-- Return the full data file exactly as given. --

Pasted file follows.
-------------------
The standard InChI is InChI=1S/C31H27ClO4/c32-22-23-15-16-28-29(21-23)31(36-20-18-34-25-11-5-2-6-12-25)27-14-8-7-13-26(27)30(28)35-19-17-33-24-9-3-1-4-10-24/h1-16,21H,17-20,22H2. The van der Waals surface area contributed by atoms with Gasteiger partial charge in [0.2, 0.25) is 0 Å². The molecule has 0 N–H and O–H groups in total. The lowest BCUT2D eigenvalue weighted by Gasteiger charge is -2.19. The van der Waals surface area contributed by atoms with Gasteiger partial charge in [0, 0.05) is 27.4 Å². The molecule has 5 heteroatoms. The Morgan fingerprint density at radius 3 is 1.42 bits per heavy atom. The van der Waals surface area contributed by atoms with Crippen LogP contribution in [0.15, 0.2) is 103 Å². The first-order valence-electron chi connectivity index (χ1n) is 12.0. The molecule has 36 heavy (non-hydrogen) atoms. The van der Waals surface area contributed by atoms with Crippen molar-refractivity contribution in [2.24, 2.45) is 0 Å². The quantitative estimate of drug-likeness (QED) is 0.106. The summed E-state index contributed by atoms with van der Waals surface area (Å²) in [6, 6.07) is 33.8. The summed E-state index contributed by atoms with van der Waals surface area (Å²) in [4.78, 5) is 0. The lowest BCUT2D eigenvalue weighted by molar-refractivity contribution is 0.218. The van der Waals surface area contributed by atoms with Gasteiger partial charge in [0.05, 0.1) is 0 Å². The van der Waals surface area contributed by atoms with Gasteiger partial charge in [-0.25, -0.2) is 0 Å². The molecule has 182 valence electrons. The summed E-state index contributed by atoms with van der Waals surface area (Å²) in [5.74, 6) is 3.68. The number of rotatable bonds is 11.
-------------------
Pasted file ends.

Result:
The standard InChI is InChI=1S/C31H27ClO4/c32-22-23-15-16-28-29(21-23)31(36-20-18-34-25-11-5-2-6-12-25)27-14-8-7-13-26(27)30(28)35-19-17-33-24-9-3-1-4-10-24/h1-16,21H,17-20,22H2. The van der Waals surface area contributed by atoms with Gasteiger partial charge in [0.2, 0.25) is 0 Å². The molecule has 0 N–H and O–H groups in total. The lowest BCUT2D eigenvalue weighted by Gasteiger charge is -2.19. The van der Waals surface area contributed by atoms with Gasteiger partial charge in [0, 0.05) is 27.4 Å². The molecule has 5 heteroatoms. The Morgan fingerprint density at radius 3 is 1.42 bits per heavy atom. The van der Waals surface area contributed by atoms with Crippen LogP contribution in [0.15, 0.2) is 103 Å². The first-order valence-electron chi connectivity index (χ1n) is 12.0. The molecule has 36 heavy (non-hydrogen) atoms. The van der Waals surface area contributed by atoms with Crippen molar-refractivity contribution in [2.24, 2.45) is 0 Å². The quantitative estimate of drug-likeness (QED) is 0.106. The summed E-state index contributed by atoms with van der Waals surface area (Å²) in [6, 6.07) is 33.8. The summed E-state index contributed by atoms with van der Waals surface area (Å²) in [4.78, 5) is 0. The lowest BCUT2D eigenvalue weighted by molar-refractivity contribution is 0.218. The van der Waals surface area contributed by atoms with Gasteiger partial charge in [0.05, 0.1) is 0 Å². The van der Waals surface area contributed by atoms with Gasteiger partial charge in [-0.25, -0.2) is 0 Å². The molecule has 182 valence electrons. The summed E-state index contributed by atoms with van der Waals surface area (Å²) in [5.74, 6) is 3.68. The number of rotatable bonds is 11.